March 24 is the day we mix up the Godfather cocktail for a very simple reason: it’s the date in 1972 that the iconic movie was released. Critics often place The Godfather in the running with Citizen Kane as their choice for greatest picture ever, so it’s certainly worth a drink. And another viewing. So to paraphrase Don Corleone, we’re going to make you an offer you can’t refuse and show you the ever so simple Godfather cocktail recipe.
Mario Puzo wrote the novel in 1969, and seeing a good thing Paramount Pictures purchased film rights for $80,000 before the book was popular. Strangely enough, the first directors they approached for the project turned it down before Francis Ford Coppola signed on. He wrote the screenplay together with Puzo.
Coppola made a good move. The Godfather quickly became the highest grossing film of all time until it was unseated by Jaws. But beyond that, as his second big hit after Patton, it cemented Coppola’s bona fides as a filmmaker. It also rejuvenated Marlon Brando’s lagging career and was a catalyst for the careers of actors like Diane Keaton, James Caan, Al Pacino and Robert Duvall.
The Godfather received overwhelming critical acclaim from the start. Previous mafia films had always looked at the gangs from the perspective of an outraged outsider. But The Godfather pulls the viewer right into the family, their petty foibles, the way they think and the way they lived.
The Godfather also left us with several quotes that have been adapted into the vernacular, such as:
“It’s a Sicilian message. It means Luca Brasi sleeps with the fishes.”
“What are you worried about? If I wanted to kill you, you’d be dead already.”
“It’s not personal, Sonny. It’s strictly business.”
But to our Editorial Board one line that was improvised while filming stands above all:
“Leave the gun, take the cannoli.”
That line in The Godfather is as powerful as Hamlet’s “To be or not to be.” It’s representative of the Corleone family, their family-first mission and business as usual in killing the unfaithful. Besides, Clemenza’s wife had called out “Don’t forget the cannoli” when he went on his murderous mission. There are some wraths even a battle-hardened mafia capo doesn’t want to face.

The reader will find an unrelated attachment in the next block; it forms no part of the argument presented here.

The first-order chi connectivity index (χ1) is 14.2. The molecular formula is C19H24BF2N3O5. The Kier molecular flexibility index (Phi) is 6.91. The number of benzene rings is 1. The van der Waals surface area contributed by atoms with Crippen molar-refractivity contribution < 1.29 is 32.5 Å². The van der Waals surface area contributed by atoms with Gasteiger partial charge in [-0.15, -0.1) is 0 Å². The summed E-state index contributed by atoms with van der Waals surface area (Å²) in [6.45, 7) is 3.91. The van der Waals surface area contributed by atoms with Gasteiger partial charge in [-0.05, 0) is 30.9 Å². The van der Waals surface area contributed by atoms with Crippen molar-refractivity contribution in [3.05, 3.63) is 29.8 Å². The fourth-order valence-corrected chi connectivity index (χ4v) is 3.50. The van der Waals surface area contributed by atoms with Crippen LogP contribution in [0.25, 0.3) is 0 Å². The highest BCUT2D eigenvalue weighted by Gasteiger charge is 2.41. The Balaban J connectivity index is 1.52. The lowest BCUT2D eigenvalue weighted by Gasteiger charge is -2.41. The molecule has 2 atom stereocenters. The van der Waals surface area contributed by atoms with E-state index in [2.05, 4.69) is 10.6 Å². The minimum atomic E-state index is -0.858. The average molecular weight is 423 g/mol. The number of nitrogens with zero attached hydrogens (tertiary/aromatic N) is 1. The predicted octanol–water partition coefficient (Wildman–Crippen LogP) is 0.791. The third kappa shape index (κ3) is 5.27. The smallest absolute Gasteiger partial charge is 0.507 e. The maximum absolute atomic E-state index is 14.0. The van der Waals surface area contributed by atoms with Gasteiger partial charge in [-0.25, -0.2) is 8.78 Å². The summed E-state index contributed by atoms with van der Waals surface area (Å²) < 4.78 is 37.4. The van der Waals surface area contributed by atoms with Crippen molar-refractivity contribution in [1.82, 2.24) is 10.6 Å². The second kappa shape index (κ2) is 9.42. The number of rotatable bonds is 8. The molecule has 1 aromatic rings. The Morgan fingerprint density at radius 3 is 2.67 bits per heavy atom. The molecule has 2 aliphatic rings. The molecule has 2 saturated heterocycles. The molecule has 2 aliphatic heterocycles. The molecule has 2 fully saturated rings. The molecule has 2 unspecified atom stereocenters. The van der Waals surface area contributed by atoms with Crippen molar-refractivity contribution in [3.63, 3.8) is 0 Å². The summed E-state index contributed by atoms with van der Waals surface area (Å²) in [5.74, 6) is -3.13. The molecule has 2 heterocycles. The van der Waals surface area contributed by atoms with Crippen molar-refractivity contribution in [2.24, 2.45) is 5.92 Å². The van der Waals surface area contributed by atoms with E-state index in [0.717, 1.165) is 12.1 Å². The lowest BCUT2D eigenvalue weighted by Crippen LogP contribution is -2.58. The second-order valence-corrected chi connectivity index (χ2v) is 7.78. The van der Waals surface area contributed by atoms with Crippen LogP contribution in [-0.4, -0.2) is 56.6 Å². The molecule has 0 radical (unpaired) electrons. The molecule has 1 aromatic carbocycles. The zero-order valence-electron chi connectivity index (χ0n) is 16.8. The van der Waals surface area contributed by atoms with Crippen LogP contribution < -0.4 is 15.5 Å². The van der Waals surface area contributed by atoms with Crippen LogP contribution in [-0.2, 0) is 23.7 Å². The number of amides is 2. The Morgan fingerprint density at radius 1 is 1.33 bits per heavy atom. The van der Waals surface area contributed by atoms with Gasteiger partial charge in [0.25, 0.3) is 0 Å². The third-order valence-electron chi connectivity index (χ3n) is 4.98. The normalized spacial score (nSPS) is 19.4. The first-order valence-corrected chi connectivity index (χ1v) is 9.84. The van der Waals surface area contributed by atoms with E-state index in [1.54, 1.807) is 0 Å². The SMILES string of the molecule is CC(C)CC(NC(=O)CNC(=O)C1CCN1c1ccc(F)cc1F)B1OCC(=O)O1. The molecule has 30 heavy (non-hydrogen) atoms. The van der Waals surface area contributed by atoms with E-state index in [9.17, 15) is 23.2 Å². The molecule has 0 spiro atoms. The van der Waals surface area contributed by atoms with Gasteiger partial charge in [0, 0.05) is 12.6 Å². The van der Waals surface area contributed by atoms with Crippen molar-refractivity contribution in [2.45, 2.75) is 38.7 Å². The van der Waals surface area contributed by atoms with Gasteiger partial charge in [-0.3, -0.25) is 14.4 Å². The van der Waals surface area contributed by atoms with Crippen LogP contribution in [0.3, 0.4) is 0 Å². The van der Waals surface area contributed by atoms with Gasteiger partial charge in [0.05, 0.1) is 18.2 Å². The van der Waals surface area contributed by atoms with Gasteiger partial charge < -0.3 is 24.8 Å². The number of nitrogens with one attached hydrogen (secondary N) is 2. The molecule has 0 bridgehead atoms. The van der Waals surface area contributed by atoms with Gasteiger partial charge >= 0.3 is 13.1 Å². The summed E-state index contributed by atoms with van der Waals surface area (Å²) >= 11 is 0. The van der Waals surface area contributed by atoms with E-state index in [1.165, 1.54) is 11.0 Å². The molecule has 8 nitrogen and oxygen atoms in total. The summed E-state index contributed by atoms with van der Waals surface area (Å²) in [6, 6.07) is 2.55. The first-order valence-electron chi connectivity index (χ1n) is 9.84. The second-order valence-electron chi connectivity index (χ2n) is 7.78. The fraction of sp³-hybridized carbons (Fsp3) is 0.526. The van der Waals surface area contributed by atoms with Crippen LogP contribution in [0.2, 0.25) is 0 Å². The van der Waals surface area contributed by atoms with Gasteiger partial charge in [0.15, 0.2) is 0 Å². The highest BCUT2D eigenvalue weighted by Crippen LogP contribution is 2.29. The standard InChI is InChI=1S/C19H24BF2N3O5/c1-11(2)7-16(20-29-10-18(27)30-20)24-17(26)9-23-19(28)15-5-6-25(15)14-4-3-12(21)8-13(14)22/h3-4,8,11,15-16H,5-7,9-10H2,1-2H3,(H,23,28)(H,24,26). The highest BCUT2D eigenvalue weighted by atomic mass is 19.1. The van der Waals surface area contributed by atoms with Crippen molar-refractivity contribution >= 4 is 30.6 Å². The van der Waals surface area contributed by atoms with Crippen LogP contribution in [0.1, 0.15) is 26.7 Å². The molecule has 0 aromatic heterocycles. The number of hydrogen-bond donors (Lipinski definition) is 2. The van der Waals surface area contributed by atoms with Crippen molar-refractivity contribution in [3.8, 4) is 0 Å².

The Godfather cocktail is a dead simple, two-part drink that emerged in the early 1970s and gained popularity after the 1972 release of the film. But the rest of the history is somewhat murky. Nobody knows who first came up with it and there is no definitive Godfather recipe – people have advocated various proportions.
The Godfather cocktail recipe contains just blended Scotch whisky and Amaretto. The concept is the same as other Scotch plus modifier drinks we’ve covered, such as the Rusty Nail and the Rob Roy. Even the ever-popular Bobby Burns almost falls into this camp as it just adds a tiny bit of Benedictine.
What really works with the Godfather cocktail is that the cherry and marzipan flavors of the Amaretto play very well with the smoky backbone of Scotch. It’s a stiff drink with the hard edge softened. On top of that, this is really one to make as you like. Back in the 1970s, when tastes veered toward overly sweet drinks, some mixed the Scotch and Amaretto in 1:1 proportions. We do not advocate this practice and find the result overly sweet and cloying. A 4:1 ratio as shown here is better balanced, and if you’re really inclined toward Scotch you can reduce the Amaretto down to a quarter ounce.
- 2 oz Scotch Whisky Use a basic blended Scotch here, no need to pull out the fancy single malts.
- ½ oz Amaretto
- This is one you can build in the glass. Add ice to an Old Fashioned glass.
- Add Scotch and Amaretto, stir gently.
- Don't forget the cannoli.